“Micronesia asks our American and Chinese friends to reinforce their cooperation and friendship with each other … to achieve what is best for our global community,” the Federated States of Micronesia President David Panuelo told the UN General Assembly in a video address.
Micronesia – with a population of about 113,000 – and its Pacific Island neighbours have long been stuck in a diplomatic tug-of-war between the world’s biggest economic powers as China takes on US influence in a region Washington has considered its backyard since World War Two.
During his Friday address to the gathering of world leaders – pre-recorded due to the pandemic – Panuelo acknowledged that competition had been beneficial for some people in the Pacific.
But he warned that the efforts “also potentially threaten to fracture long-standing alliances within our Pacific community, and could become counterproductive to our collective desire for regional solidarity, security, and stability.”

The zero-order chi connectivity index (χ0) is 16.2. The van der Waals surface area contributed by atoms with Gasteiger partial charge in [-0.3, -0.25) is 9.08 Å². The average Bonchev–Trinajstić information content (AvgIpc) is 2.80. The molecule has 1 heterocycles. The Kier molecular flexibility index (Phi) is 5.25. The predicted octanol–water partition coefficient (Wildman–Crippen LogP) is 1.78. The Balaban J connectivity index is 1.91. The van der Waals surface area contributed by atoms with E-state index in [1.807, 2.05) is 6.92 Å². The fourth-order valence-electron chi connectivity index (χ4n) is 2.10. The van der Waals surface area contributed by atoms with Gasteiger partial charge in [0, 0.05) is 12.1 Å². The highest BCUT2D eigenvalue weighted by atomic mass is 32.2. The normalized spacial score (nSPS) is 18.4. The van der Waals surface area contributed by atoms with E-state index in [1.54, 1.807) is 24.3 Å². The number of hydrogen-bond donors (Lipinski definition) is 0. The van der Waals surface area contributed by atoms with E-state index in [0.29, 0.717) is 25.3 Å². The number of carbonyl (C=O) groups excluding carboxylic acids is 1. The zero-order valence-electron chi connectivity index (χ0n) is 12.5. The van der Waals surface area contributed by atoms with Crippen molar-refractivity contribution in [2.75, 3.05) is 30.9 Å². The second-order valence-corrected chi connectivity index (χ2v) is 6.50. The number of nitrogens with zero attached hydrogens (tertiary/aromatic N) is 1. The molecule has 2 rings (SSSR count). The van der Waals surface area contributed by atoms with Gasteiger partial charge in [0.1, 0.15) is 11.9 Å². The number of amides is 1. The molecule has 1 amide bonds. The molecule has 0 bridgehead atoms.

The US-Chinese showdown is now playing out at the 193-member United Nations, where Beijing has pushed for greater multilateral influence in a challenge to traditional US leadership. Tensions between the two superpowers have hit boiling point at the world body over the deadly coronavirus pandemic.
Micronesia’s plea stood out during the annual – yet virtual – gathering of world leaders at the United Nations this week because while most countries called for unity to combat COVID-19, other references to the US and Chinese frictions were generally oblique.
International Crisis Group UN director Richard Gowan said most leaders want to avoid getting entangled in the tensions.
“A lot of the UN’s members think the US is destructive and China is power-hungry. They don’t find either very appealing,” he said. “Ambitious Europeans like (French President Emmanuel) Macron see a chance to fill the leadership gap, so they are willing to challenge Beijing and Washington.”